Get Green With Music

The GRAMMY St. Patrick's Day playlist
  • Photo: Kevin Mazur/WireImage.com
    U2's Bono
  • Photo: Rick Diamond/WireImage.com
    Kermit the Frog interviews Miley Cyrus at the 50th Annual GRAMMY Awards
  • Photo: Barry McCall
    The Chieftains
  • Photo: Michael Caulfield/WireImage.com
    Green Day's Billie Joe Armstrong
  • Photo: Lester Cohen/WireImage.com
    Booker T. Jones
  • Photo: Kevork Djansezian/Getty Images
    The Black Keys' Dan Auerbach and Patrick Carney
  • Photo: Lester Cohen/WireImage.com
    Cee Lo Green
March 16, 2011 -- 2:13 pm PDT
GRAMMY.com

St. Patrick's Day is a holiday celebrated worldwide in honor of the anniversary of St. Patrick's death in the fifth century. While named after St. Patrick, the most commonly recognized of the patron saints of Ireland, it began as purely a Christian holiday but has morphed over the years into a day celebrated by not just the Irish, but the Irish at heart.

In the United States, St. Patrick's Day is commemorated with lavish parades in many cities, including festivities in Boston, New York and Philadelphia that date back to the 18th century. Celebrants engage in all things green, shamrocks, Irish food and drink, and other fun activities — some cities, such as Chicago, have even been known to dye to their rivers green.

But what would all the festivities be without a little music? With that in the mind, following is our green-tinted GRAMMY St. Patrick's Day playlist.

 

"Beautiful Day"(iTunes>)
U2

Every day is a beautiful day, especially St. Patrick's Day. (Or if you happen to be Bono.) This song from Ireland's favorite rock band won three GRAMMYs in 2000 for Record Of The Year, Song Of The Year and Best Rock Performance By A Duo Or Group With Vocal.

 

"Nothing Compares 2 U" (iTunes>)
Sinéad O'Connor

Born in Dublin, O'Connor rose to prominence with the GRAMMY-nominated "Nothing Compares 2 U," which climbed to No. 1 on the Billboard Hot 100 in 1990. O'Connor picked up a GRAMMY for Best Alternative Music Performance for I Do Not Want What I Haven't Got the same year.

 

"Do You Really Want To Hurt Me" (iTunes>)
Culture Club

Boy George has a touch of Irish lineage. His mother Dinah O'Dowd was born in Dublin and his father Gerry O'Dowd also has Irish roots. The colorful vocalist made his musical mark with Culture Club, which blended elements of pop, dance, new wave and soul, and won the Best New Artist GRAMMY in 1983.

 

"Behind Blue Eyes" (iTunes>)
The Chieftains

Arguably Ireland's most famous traditional folk band, the Chieftains have crafted their unique sound for more than four decades. This cover of the Who classic, though blue, is featured on their very green GRAMMY-winning album An Irish Evening — Live At The Grand Opera House, Belfast.

 

"Brown Eyed Girl" (iTunes>)
Van Morrison

The classic status of GRAMMY-winning Van Morrison's "Brown Eyed Girl" was further cemented in 2007 when it was inducted into the GRAMMY Hall Of Fame. Morrison is a native of Belfast, Ireland, and brown and green do go well together.

 

"Boulevard Of Broken Dreams" (iTunes>)
Green Day

After putting back one too many at the local pub, Green Day's "Boulevard Of Broken Dreams" may or may not be appropriate. The song, taken from their 2004 American Idiot album, won the GRAMMY for Record Of The Year in 2005.

 

"F*** You" (iTunes>)
Cee Lo Green

If the change in your pockets wasn't enough and you're finding yourself green with envy because your ex-significant other recently moved on in favor of an Xbox upgrade, this is your song. Cee Lo himself proved to be much more than an Atari, picking up Best Urban/Alternative Performance honors at last month's 53rd GRAMMYs.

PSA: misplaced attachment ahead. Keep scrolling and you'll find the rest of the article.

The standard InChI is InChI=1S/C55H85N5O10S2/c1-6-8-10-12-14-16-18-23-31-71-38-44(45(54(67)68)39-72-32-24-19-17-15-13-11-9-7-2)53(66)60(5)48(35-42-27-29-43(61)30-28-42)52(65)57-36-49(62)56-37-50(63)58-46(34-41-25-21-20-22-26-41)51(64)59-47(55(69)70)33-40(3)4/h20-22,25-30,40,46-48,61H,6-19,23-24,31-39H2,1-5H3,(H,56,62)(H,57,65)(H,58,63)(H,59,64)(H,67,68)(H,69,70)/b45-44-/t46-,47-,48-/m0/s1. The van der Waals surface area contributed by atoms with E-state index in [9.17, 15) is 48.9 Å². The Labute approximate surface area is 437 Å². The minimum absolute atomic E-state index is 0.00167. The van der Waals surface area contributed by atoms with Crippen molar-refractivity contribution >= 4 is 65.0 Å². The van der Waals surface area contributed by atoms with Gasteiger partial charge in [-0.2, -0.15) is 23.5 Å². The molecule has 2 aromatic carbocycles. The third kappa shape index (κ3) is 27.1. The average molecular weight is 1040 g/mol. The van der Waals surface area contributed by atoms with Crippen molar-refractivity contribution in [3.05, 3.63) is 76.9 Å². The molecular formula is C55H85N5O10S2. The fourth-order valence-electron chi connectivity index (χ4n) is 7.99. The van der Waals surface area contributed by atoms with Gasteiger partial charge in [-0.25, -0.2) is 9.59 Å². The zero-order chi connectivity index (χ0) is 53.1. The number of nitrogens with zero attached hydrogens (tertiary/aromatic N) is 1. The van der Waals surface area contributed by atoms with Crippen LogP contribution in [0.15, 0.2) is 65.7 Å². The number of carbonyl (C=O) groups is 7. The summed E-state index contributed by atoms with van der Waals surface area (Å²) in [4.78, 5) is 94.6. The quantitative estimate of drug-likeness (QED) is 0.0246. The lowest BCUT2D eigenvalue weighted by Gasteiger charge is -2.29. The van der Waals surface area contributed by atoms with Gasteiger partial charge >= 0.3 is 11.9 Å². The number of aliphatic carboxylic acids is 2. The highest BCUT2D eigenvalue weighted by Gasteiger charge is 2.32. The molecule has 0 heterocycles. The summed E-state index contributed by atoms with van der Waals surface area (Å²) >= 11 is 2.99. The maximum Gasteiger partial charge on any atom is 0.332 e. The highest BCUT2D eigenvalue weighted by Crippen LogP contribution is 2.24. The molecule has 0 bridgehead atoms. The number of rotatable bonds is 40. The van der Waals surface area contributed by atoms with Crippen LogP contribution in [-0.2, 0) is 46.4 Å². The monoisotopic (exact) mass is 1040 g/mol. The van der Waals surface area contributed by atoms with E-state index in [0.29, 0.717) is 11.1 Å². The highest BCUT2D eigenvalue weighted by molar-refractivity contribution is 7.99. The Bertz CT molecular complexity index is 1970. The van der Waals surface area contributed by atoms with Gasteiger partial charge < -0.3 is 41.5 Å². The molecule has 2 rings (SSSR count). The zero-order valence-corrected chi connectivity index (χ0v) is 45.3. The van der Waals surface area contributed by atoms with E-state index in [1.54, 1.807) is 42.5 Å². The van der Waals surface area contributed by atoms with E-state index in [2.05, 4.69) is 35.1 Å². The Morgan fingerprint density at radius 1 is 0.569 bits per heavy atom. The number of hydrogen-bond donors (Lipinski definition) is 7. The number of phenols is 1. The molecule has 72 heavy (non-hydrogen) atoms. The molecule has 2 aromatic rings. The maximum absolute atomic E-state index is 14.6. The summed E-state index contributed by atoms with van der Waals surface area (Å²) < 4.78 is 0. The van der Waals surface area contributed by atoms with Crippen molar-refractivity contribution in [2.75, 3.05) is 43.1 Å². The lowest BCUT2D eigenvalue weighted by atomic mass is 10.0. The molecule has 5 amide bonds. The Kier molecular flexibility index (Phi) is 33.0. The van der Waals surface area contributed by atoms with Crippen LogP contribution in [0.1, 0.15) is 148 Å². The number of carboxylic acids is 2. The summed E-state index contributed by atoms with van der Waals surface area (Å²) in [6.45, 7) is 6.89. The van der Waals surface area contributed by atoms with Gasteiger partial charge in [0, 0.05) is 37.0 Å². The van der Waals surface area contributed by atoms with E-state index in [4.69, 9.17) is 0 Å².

"Green Onions" (iTunes>)
Booker T. & The MG's

Booker T. & The MG's were renowned for their tight Memphis R&B grooves and backing hits by artists such as Sam & Dave, Otis Redding and Wilson Pickett, among others. They could also cook up a mean batch of "Green Onions" — this song was inducted into the GRAMMY Hall Of Fame in 1999.

 

"Tighten Up" (iTunes>)
The Black Keys

Though their band name bears black and their style incorporates elements of blues, the Black Keys do have some green in them. Drummer Patrick Carney's surname has Irish origins, meaning warrior or soldier. The Black Keys recently had a little Irish luck on their side, winning for Best Rock Performance By A Duo Or Group With Vocals at the 53rd Annual GRAMMY Awards.

 

"As Long As We're Together" (iTunes>)
Al Green

This 11-time GRAMMY winner has turned Green into gold over the years, including the award for Best Soul Gospel Vocal Performance, Male Or Female for "As Long As We're Together" in 1989.

 

"Bein' Green" (iTunes>)
The Muppets

Sometimes "it's not that easy bein' green" — just ask Kermit the Frog, or better yet ask Oscar the Grouch. But if there is any day that it is easy, it would be St. Patrick's Day. This contemplative number, sung by Kermit himself, is featured on the Muppets' 1978 GRAMMY-winning The Muppet Show.

 

"Green Green" (iTunes>)
New Christy Minstrels

Perhaps one of the lesser-known popular post-World War II folk acts, the New Christy Minstrels were nominated for a Best Folk Recording GRAMMY in 1963 for "Green, Green," on which they ruminate about finding a place "where the grass is greener still."

 

Green Eggs And Ham And Other Servings Of Dr. Seuss (iTunes>)
Various Artists

This spoken word album, which features nine of Dr. Seuss' classic children stories including Green Eggs And Ham read by Jason Alexander, garnered a GRAMMY nomination in 2004 for Best Spoken Word Album For Children. And since you're probably sick of green by now, also try One Fish Two Fish Red Fish Blue Fish, read by David Hyde Pierce.

 

Which artists fill up your St. Patrick's Day playlist? Drop us a comment and let us know who your picks are.

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